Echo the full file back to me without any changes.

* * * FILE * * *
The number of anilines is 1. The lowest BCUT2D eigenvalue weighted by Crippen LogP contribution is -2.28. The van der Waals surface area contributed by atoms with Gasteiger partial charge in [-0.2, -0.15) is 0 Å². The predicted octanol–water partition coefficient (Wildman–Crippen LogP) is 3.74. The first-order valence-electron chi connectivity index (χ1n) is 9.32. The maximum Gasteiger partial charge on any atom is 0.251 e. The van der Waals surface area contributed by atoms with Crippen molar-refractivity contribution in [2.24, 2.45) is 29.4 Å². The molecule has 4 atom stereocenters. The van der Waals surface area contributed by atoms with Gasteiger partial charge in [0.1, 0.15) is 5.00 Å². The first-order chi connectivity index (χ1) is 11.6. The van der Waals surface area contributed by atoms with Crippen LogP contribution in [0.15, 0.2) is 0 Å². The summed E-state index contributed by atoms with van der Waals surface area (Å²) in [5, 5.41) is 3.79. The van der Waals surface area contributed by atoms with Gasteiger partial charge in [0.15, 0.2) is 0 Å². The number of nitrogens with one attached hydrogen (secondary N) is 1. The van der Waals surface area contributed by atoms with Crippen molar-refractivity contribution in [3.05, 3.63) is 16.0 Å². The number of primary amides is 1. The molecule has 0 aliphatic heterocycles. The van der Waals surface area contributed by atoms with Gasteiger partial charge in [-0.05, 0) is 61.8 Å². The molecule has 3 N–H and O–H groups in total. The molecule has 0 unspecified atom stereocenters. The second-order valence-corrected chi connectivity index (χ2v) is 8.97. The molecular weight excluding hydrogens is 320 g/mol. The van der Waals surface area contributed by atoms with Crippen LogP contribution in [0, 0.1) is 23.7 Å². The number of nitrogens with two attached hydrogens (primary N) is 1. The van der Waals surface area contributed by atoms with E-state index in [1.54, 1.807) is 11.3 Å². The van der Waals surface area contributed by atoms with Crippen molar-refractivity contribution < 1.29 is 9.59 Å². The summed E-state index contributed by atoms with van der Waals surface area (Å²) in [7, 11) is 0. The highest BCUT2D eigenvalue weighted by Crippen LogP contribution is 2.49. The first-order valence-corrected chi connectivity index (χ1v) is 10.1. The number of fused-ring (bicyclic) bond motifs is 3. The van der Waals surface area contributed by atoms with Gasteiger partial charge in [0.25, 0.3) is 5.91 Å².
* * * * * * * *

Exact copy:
The number of anilines is 1. The lowest BCUT2D eigenvalue weighted by Crippen LogP contribution is -2.28. The van der Waals surface area contributed by atoms with Gasteiger partial charge in [-0.2, -0.15) is 0 Å². The predicted octanol–water partition coefficient (Wildman–Crippen LogP) is 3.74. The first-order valence-electron chi connectivity index (χ1n) is 9.32. The maximum Gasteiger partial charge on any atom is 0.251 e. The van der Waals surface area contributed by atoms with Crippen molar-refractivity contribution in [2.24, 2.45) is 29.4 Å². The molecule has 4 atom stereocenters. The van der Waals surface area contributed by atoms with Gasteiger partial charge in [0.1, 0.15) is 5.00 Å². The first-order chi connectivity index (χ1) is 11.6. The van der Waals surface area contributed by atoms with Crippen LogP contribution in [0.15, 0.2) is 0 Å². The summed E-state index contributed by atoms with van der Waals surface area (Å²) in [5, 5.41) is 3.79. The van der Waals surface area contributed by atoms with Gasteiger partial charge in [0.15, 0.2) is 0 Å². The number of nitrogens with one attached hydrogen (secondary N) is 1. The van der Waals surface area contributed by atoms with Crippen molar-refractivity contribution in [3.05, 3.63) is 16.0 Å². The number of primary amides is 1. The molecule has 0 aliphatic heterocycles. The van der Waals surface area contributed by atoms with Gasteiger partial charge in [-0.05, 0) is 61.8 Å². The molecule has 3 N–H and O–H groups in total. The molecule has 0 unspecified atom stereocenters. The second-order valence-corrected chi connectivity index (χ2v) is 8.97. The molecular weight excluding hydrogens is 320 g/mol. The van der Waals surface area contributed by atoms with Crippen LogP contribution in [0, 0.1) is 23.7 Å². The number of nitrogens with two attached hydrogens (primary N) is 1. The van der Waals surface area contributed by atoms with E-state index in [1.54, 1.807) is 11.3 Å². The van der Waals surface area contributed by atoms with Crippen molar-refractivity contribution < 1.29 is 9.59 Å². The summed E-state index contributed by atoms with van der Waals surface area (Å²) in [7, 11) is 0. The highest BCUT2D eigenvalue weighted by Crippen LogP contribution is 2.49. The first-order valence-corrected chi connectivity index (χ1v) is 10.1. The number of fused-ring (bicyclic) bond motifs is 3. The van der Waals surface area contributed by atoms with Gasteiger partial charge in [0.25, 0.3) is 5.91 Å².